Located in the Ngorongoro conservation area, the Ngorongoro Crater is the world’s largest intact volcanic caldera and has often been referred to as one of the Seven Natural Wonders of Africa. It lies in an exceptional geographical position, forming a spectacular bowl of 265 km2 with a heavily forested rim rising to 600m. The crater is thought to have appeared 2.5 million years ago from a large active volcano whose cone collapsed. It is home to between 20 and 30,000 wild animals including the highly endangered black rhino.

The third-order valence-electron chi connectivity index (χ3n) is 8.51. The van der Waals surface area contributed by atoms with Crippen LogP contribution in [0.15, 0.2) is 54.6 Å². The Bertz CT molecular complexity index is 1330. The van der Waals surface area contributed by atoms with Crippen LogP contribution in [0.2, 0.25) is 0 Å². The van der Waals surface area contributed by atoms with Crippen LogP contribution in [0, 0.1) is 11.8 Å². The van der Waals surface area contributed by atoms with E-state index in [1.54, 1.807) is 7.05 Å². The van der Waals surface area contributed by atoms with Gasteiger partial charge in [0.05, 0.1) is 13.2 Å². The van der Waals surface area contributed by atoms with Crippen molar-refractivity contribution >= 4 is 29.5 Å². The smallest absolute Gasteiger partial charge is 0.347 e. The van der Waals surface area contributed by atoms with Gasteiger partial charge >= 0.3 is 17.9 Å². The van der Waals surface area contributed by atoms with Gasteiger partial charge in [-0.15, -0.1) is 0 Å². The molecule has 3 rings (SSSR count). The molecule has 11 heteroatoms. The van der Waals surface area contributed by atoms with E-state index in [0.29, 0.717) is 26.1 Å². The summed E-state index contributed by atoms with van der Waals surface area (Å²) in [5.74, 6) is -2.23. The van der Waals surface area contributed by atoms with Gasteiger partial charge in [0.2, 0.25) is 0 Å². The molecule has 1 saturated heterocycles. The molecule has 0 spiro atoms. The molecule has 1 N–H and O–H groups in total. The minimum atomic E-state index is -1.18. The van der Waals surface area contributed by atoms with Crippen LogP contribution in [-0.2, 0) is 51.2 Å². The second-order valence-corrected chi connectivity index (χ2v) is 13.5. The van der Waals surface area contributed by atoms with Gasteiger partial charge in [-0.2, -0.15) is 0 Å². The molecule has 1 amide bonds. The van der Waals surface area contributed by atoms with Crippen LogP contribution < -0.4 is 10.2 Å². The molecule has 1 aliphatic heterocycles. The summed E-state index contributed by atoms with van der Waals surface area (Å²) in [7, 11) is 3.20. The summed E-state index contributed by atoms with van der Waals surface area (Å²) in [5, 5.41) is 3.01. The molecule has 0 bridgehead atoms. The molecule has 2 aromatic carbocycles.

The Ngorongoro Crater floor consists of a number of diverse habitats that include grassland, swamps, forests and Lake Makat, a central soda lake filled by the Munge River. These varied environments attract a wealth of different animals that come to drink, wallow, graze, hide and climb. Although animals are free to move in and out of the contained crater, the rich volcanic soil, lush forests and spring source lakes on the crater floor mean that both grazers and predators tend to remain here throughout the year. This makes the Ngorongoro Crater a great area for game viewing.